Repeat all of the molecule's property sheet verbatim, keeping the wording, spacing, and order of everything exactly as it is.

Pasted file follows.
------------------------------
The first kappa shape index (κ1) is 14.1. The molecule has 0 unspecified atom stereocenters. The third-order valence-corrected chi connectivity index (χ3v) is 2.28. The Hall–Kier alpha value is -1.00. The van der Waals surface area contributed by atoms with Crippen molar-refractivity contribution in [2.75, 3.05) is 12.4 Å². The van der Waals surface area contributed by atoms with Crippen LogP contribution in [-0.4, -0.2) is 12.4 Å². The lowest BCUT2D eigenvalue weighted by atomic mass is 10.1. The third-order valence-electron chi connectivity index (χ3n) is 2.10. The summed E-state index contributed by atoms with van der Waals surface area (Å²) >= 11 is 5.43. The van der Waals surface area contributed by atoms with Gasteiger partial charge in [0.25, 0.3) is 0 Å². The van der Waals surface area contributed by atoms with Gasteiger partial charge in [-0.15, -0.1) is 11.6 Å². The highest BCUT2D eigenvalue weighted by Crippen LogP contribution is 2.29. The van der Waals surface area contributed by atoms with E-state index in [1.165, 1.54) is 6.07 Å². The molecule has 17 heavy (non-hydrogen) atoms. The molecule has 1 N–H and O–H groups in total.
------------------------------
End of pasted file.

The first kappa shape index (κ1) is 14.1. The molecule has 0 unspecified atom stereocenters. The third-order valence-corrected chi connectivity index (χ3v) is 2.28. The Hall–Kier alpha value is -1.00. The van der Waals surface area contributed by atoms with Crippen molar-refractivity contribution in [2.75, 3.05) is 12.4 Å². The van der Waals surface area contributed by atoms with Crippen LogP contribution in [-0.4, -0.2) is 12.4 Å². The lowest BCUT2D eigenvalue weighted by atomic mass is 10.1. The third-order valence-electron chi connectivity index (χ3n) is 2.10. The summed E-state index contributed by atoms with van der Waals surface area (Å²) >= 11 is 5.43. The van der Waals surface area contributed by atoms with Gasteiger partial charge in [0.25, 0.3) is 0 Å². The van der Waals surface area contributed by atoms with Gasteiger partial charge in [-0.15, -0.1) is 11.6 Å². The highest BCUT2D eigenvalue weighted by Crippen LogP contribution is 2.29. The van der Waals surface area contributed by atoms with E-state index in [1.165, 1.54) is 6.07 Å². The molecule has 17 heavy (non-hydrogen) atoms. The molecule has 1 N–H and O–H groups in total.